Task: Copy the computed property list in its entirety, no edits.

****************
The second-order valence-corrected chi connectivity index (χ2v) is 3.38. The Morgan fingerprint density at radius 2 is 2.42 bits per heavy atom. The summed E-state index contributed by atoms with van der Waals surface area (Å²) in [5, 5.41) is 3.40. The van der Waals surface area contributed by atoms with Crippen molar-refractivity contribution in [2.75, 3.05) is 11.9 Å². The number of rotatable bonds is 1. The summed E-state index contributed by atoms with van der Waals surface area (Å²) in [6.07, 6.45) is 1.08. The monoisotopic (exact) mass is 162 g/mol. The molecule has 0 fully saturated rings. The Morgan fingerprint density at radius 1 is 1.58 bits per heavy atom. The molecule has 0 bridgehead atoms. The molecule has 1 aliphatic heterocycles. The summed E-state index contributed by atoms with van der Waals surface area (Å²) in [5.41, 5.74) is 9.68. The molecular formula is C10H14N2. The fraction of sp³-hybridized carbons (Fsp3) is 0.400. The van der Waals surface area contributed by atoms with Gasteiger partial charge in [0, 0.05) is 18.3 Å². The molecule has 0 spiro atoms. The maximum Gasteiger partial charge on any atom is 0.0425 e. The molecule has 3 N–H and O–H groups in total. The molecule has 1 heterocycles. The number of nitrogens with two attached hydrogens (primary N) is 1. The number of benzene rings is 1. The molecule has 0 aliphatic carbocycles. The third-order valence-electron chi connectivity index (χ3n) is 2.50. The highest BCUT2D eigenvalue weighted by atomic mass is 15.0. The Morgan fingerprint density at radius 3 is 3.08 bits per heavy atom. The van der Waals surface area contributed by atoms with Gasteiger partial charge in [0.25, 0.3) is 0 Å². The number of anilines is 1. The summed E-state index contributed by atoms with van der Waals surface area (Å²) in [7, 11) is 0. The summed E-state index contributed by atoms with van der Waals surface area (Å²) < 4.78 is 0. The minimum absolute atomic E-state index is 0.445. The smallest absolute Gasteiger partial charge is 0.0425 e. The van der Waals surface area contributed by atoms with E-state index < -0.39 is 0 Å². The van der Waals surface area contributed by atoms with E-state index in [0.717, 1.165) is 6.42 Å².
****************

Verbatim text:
The second-order valence-corrected chi connectivity index (χ2v) is 3.38. The Morgan fingerprint density at radius 2 is 2.42 bits per heavy atom. The summed E-state index contributed by atoms with van der Waals surface area (Å²) in [5, 5.41) is 3.40. The van der Waals surface area contributed by atoms with Crippen molar-refractivity contribution in [2.75, 3.05) is 11.9 Å². The number of rotatable bonds is 1. The summed E-state index contributed by atoms with van der Waals surface area (Å²) in [6.07, 6.45) is 1.08. The monoisotopic (exact) mass is 162 g/mol. The molecule has 0 fully saturated rings. The Morgan fingerprint density at radius 1 is 1.58 bits per heavy atom. The molecule has 0 bridgehead atoms. The molecule has 1 aliphatic heterocycles. The summed E-state index contributed by atoms with van der Waals surface area (Å²) in [5.41, 5.74) is 9.68. The molecular formula is C10H14N2. The fraction of sp³-hybridized carbons (Fsp3) is 0.400. The van der Waals surface area contributed by atoms with Gasteiger partial charge in [0, 0.05) is 18.3 Å². The molecule has 0 spiro atoms. The maximum Gasteiger partial charge on any atom is 0.0425 e. The molecule has 3 N–H and O–H groups in total. The molecule has 1 heterocycles. The number of nitrogens with two attached hydrogens (primary N) is 1. The number of benzene rings is 1. The molecule has 0 aliphatic carbocycles. The third-order valence-electron chi connectivity index (χ3n) is 2.50. The highest BCUT2D eigenvalue weighted by atomic mass is 15.0. The Morgan fingerprint density at radius 3 is 3.08 bits per heavy atom. The van der Waals surface area contributed by atoms with Gasteiger partial charge in [0.25, 0.3) is 0 Å². The number of anilines is 1. The summed E-state index contributed by atoms with van der Waals surface area (Å²) in [7, 11) is 0. The summed E-state index contributed by atoms with van der Waals surface area (Å²) < 4.78 is 0. The minimum absolute atomic E-state index is 0.445. The smallest absolute Gasteiger partial charge is 0.0425 e. The van der Waals surface area contributed by atoms with E-state index < -0.39 is 0 Å². The van der Waals surface area contributed by atoms with E-state index in [0.717, 1.165) is 6.42 Å².